Categories: Campaigns414 words1.8 min read

Overweight Equines


June 27, 2021



Hello, Tracy Heaton, Equine Inspector here, when you think of rescuing horses, I guess what comes to mind is thin, emaciated horses? Whilst this is often the case, I am finding obesity to be a big problem.Horses that are overweight are more at risk of EMS (Equine Metabolic Syndrome), Laminitis, circulatory problems, reproductive issues and excessive loading of the limbs and joints. Horses get fat when the energy consumed exceeds the energy used, it leads to fat being deposited on the outside either all over the body or in specific areas resulting in, for example, big crests but the fat is also laid down around their muscles and vital organs which can lead to severe medical conditions. It is a vital part of horse ownership to constantly review your horses’ weight and alter exercise and or feed regime accordingly.

Assessing bodyweight.
Most feed manufacturers do weight clinics on yards where they bring a calibrated weigh bridge, which is an accurate way to assess the weight.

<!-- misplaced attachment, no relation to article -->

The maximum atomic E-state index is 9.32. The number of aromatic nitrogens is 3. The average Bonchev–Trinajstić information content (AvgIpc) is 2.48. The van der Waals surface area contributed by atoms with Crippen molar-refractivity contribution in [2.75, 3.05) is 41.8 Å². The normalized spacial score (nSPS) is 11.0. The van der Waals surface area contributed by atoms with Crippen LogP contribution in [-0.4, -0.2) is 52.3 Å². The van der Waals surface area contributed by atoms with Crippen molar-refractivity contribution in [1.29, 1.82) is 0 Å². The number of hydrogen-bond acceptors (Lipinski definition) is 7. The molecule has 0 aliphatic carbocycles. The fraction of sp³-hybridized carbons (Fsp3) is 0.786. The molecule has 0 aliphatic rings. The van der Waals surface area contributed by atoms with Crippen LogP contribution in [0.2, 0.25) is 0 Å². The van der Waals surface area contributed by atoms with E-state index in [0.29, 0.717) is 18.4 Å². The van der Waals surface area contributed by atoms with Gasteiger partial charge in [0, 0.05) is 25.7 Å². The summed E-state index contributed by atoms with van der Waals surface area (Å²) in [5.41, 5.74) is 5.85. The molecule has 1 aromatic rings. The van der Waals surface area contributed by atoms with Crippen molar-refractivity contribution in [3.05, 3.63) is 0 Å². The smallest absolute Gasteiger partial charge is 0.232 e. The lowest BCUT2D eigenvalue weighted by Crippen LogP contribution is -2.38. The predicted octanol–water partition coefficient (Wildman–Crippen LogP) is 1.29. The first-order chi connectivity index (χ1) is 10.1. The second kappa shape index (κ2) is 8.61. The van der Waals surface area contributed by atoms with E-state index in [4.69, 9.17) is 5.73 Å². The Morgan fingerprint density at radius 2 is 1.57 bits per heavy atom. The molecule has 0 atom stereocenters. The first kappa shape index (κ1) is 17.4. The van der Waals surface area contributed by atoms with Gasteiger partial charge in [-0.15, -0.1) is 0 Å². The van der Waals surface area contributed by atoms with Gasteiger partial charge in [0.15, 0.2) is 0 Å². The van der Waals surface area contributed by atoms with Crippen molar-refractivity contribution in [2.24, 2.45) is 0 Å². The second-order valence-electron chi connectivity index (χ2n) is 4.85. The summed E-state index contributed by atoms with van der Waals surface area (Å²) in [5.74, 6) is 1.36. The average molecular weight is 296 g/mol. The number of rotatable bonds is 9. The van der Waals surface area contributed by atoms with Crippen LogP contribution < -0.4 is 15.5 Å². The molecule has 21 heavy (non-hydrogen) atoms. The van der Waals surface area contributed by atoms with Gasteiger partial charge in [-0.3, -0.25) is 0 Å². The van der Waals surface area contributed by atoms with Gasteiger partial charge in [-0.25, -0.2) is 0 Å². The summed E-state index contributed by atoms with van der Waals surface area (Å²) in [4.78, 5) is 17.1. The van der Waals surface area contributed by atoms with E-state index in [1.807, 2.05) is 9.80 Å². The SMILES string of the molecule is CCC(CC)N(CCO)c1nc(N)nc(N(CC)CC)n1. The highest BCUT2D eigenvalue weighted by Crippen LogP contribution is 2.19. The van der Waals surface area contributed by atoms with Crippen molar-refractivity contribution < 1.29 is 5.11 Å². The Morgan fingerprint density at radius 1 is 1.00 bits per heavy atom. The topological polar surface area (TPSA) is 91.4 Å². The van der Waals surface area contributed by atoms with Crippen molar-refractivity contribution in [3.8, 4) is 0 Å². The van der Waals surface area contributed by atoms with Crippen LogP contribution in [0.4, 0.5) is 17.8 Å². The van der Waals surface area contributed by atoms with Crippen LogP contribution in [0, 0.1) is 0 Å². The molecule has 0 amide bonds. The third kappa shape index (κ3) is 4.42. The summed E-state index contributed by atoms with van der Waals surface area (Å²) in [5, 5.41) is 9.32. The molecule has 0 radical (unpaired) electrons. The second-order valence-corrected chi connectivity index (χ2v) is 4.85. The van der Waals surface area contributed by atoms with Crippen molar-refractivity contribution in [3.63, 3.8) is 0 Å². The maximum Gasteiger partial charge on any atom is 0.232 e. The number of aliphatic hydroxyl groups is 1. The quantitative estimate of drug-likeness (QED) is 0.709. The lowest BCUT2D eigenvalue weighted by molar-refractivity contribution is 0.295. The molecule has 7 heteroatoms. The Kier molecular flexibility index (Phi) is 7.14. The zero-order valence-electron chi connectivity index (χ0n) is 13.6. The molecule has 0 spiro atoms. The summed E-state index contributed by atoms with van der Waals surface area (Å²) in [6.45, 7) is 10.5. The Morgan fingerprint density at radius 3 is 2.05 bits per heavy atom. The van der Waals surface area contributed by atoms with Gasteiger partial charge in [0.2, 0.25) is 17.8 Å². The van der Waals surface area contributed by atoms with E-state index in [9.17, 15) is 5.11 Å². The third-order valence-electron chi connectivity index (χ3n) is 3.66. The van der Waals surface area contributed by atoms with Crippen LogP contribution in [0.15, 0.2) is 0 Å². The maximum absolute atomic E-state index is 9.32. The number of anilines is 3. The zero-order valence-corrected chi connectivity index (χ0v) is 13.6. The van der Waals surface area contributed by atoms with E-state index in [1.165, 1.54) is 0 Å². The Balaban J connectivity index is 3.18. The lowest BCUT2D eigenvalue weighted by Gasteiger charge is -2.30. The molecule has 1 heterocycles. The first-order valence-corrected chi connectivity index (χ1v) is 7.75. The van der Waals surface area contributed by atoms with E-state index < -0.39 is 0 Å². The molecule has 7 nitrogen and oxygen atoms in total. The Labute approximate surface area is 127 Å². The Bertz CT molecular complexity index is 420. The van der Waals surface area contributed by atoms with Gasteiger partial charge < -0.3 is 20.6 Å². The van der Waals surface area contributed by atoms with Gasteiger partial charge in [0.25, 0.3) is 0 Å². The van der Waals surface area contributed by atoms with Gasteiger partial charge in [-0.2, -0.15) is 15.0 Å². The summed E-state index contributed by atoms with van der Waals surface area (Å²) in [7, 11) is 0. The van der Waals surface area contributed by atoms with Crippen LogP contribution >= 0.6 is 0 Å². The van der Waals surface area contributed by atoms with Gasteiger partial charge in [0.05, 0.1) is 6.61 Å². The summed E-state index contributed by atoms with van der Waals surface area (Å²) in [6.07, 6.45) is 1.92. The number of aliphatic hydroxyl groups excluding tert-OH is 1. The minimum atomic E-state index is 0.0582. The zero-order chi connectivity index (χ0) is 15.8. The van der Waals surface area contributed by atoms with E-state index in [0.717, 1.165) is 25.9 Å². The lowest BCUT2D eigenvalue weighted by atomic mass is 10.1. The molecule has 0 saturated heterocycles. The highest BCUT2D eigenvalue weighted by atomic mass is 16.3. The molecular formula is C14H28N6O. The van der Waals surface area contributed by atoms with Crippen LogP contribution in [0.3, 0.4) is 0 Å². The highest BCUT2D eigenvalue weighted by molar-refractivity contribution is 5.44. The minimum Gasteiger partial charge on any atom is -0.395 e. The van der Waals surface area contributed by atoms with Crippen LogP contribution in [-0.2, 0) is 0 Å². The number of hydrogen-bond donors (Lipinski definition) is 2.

Weight tapes can be useful as a guide to fluctuation but are not always very accurate and only measure in one place and does not consider fat elsewhere on the body.
Body scoring is a subjective method, you can download guides from the internet but the Henneke body condition score is one that is commonly used. 1-5 and 1-9 is also popular and most feed manufacturers have charts on their websites to help you.

Managing weight loss.
There are several things that can be done, if in any doubt, contact your vet or an equine nutritionist for a weight loss program which suits your horse.
Sudden changes or leaving a horse for long periods without forage can cause colic, so seek advice.
Reduce any sugary treats, restrict grazing, poor grazing is better for overweight horses and increasing exercise are some examples of action that may be recommended.
Once they have reached a good weight maintain it with close observation and careful management.

Obesity Rescue
When I rescued HAPPA Sol, Sunny and Samson they were all stallions, obese, hooves extremely long and in danger of serious health problems. They were in a 30-acre field and unhandled for eight years. The Team at HAPPA did an excellent job at getting them used to being handled again, monitored their weight, and put them on a weight loss program, they are now in a wonderful Forever Home who are continuing with their care to ensure they don’t put weight back on.